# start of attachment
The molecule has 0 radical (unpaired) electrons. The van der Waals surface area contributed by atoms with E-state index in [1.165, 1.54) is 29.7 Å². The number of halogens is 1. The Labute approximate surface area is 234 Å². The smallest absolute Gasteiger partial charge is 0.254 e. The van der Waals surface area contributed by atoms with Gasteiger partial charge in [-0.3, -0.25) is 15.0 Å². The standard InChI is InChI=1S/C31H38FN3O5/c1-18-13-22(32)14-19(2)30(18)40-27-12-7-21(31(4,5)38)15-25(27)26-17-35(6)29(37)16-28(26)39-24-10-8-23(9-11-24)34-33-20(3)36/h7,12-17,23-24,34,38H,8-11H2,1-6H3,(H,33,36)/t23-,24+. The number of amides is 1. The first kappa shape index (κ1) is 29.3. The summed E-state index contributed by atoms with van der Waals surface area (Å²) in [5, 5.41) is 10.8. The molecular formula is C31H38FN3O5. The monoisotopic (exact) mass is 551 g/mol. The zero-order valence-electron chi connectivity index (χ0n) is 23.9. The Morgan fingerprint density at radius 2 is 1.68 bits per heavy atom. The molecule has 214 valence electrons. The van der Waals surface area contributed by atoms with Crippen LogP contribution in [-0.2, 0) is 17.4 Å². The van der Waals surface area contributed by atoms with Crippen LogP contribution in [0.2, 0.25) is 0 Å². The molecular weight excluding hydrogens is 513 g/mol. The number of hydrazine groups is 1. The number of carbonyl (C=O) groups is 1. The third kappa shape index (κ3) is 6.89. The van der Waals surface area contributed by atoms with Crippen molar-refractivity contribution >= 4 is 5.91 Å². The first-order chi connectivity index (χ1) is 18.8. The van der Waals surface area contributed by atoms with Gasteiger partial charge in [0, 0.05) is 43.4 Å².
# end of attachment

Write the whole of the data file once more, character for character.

The molecule has 0 radical (unpaired) electrons. The van der Waals surface area contributed by atoms with E-state index in [1.165, 1.54) is 29.7 Å². The number of halogens is 1. The Labute approximate surface area is 234 Å². The smallest absolute Gasteiger partial charge is 0.254 e. The van der Waals surface area contributed by atoms with Gasteiger partial charge in [-0.3, -0.25) is 15.0 Å². The standard InChI is InChI=1S/C31H38FN3O5/c1-18-13-22(32)14-19(2)30(18)40-27-12-7-21(31(4,5)38)15-25(27)26-17-35(6)29(37)16-28(26)39-24-10-8-23(9-11-24)34-33-20(3)36/h7,12-17,23-24,34,38H,8-11H2,1-6H3,(H,33,36)/t23-,24+. The number of amides is 1. The first kappa shape index (κ1) is 29.3. The summed E-state index contributed by atoms with van der Waals surface area (Å²) in [5, 5.41) is 10.8. The molecular formula is C31H38FN3O5. The monoisotopic (exact) mass is 551 g/mol. The zero-order valence-electron chi connectivity index (χ0n) is 23.9. The Morgan fingerprint density at radius 2 is 1.68 bits per heavy atom. The molecule has 214 valence electrons. The van der Waals surface area contributed by atoms with Crippen LogP contribution in [-0.2, 0) is 17.4 Å². The van der Waals surface area contributed by atoms with Crippen LogP contribution in [0.2, 0.25) is 0 Å². The molecular weight excluding hydrogens is 513 g/mol. The number of hydrazine groups is 1. The number of carbonyl (C=O) groups is 1. The third kappa shape index (κ3) is 6.89. The van der Waals surface area contributed by atoms with Crippen molar-refractivity contribution >= 4 is 5.91 Å². The first-order chi connectivity index (χ1) is 18.8. The van der Waals surface area contributed by atoms with Gasteiger partial charge in [0, 0.05) is 43.4 Å².